By these ships the Adelantado received letters from his brother, directing him to found a town and sea-port at the mouth of the Ozema, near to the new mines. He requested him, also, to send prisoners to Spain such of the caciques and their subjects as had been concerned in the death of any of the colonists; that being considered as sufficient ground, by many of the ablest jurists and theologians of Spain, for selling them as slaves. On the return of the caravels, the Adelantado dispatched three hundred Indian prisoners, and three caciques. These formed the ill-starred cargoes about which Niño had made such absurd vaunting, as though the ships were laden with treasure; and which had caused such mortification, disappointment, and delay to Columbus.

Having obtained by this arrival a supply of provisions, the Adelantado returned to the fortress of San Christoval, and thence proceeded to the Ozema, to choose a site for the proposed seaport. After a careful examination, he chose the eastern bank of a natural haven at the mouth of the river. It was easy of access, of sufficient depth, and good anchorage. The river ran through a beautiful and fertile country; its waters were pure and salubrious, and well stocked with fish; its banks were covered with trees bearing the fine fruits of the island, so that in sailing along, the fruits and flowers might be plucked with the hand from the branches which overhung the stream. [3 - Peter Martyr, decad. i. lib. v.] This delightful vicinity was the dwelling-place of the female cacique who had conceived an affection for the young Spaniard Miguel Diaz, and had induced him to entice his countrymen to that part of the island. The promise she had given of a friendly reception on the part of her tribe was faithfully performed.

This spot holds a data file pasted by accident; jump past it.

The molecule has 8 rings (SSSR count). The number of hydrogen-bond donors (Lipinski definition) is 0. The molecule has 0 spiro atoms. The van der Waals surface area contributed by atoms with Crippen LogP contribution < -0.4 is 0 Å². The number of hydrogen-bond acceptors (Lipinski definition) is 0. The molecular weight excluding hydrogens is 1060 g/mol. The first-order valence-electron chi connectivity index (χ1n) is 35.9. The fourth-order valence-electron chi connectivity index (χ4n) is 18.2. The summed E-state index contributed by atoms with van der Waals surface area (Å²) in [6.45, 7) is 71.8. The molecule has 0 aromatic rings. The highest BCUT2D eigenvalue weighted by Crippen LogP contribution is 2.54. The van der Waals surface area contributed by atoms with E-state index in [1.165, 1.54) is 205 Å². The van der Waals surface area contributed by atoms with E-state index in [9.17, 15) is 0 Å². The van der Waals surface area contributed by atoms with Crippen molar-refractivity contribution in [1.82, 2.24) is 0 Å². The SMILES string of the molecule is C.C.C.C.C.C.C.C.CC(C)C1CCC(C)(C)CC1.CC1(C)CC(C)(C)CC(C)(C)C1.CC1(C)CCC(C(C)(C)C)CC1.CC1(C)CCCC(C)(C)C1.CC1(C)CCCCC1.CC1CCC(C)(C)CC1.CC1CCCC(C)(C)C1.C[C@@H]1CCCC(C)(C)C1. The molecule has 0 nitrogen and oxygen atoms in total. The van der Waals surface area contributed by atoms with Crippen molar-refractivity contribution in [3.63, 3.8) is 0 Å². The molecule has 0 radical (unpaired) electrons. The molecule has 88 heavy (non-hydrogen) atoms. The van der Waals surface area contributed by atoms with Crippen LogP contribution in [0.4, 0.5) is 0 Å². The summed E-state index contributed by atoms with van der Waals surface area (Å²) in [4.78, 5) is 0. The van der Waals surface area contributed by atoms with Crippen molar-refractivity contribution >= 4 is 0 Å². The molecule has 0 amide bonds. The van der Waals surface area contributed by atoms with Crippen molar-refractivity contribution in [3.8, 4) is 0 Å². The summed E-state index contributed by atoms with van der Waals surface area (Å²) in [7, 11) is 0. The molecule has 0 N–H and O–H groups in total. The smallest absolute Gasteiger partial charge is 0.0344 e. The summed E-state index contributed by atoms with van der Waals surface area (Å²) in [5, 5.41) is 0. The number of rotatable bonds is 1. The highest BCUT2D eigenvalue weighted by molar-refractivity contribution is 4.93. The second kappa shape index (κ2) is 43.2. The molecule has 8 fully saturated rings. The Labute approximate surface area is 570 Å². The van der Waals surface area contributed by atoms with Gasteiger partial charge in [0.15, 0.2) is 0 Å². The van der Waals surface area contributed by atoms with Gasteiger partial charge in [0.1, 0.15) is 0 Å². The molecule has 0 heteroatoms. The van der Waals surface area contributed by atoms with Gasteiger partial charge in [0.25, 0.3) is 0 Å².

On a commanding bank of the harbor, Don Bartholomew erected a fortress, which at first was called Isabella, but afterwards San Domingo, and was the origin of the city which still bears that name. The Adelantado was of an active and indefatigable spirit. No sooner was the fortress completed, than he left in it a garrison of twenty men, and with the rest of his forces set out to visit the dominions of Behechio, one of the principal chieftains of the island. This cacique, as has already been mentioned, reigned over Xaragua, a province comprising almost the whole coast at the west end of the island, including Cape Tiburon, and extending along the south side as far as Point Aguida, or the small island of Beata. It was one of the most populous and fertile districts, with a delightful climate; and its inhabitants were softer and more graceful in their manners than the rest of the islanders. Being so remote from all the fortresses, the cacique, although he had taken a part in the combination of the chieftains, had hitherto remained free from the incursions and exactions of the white men.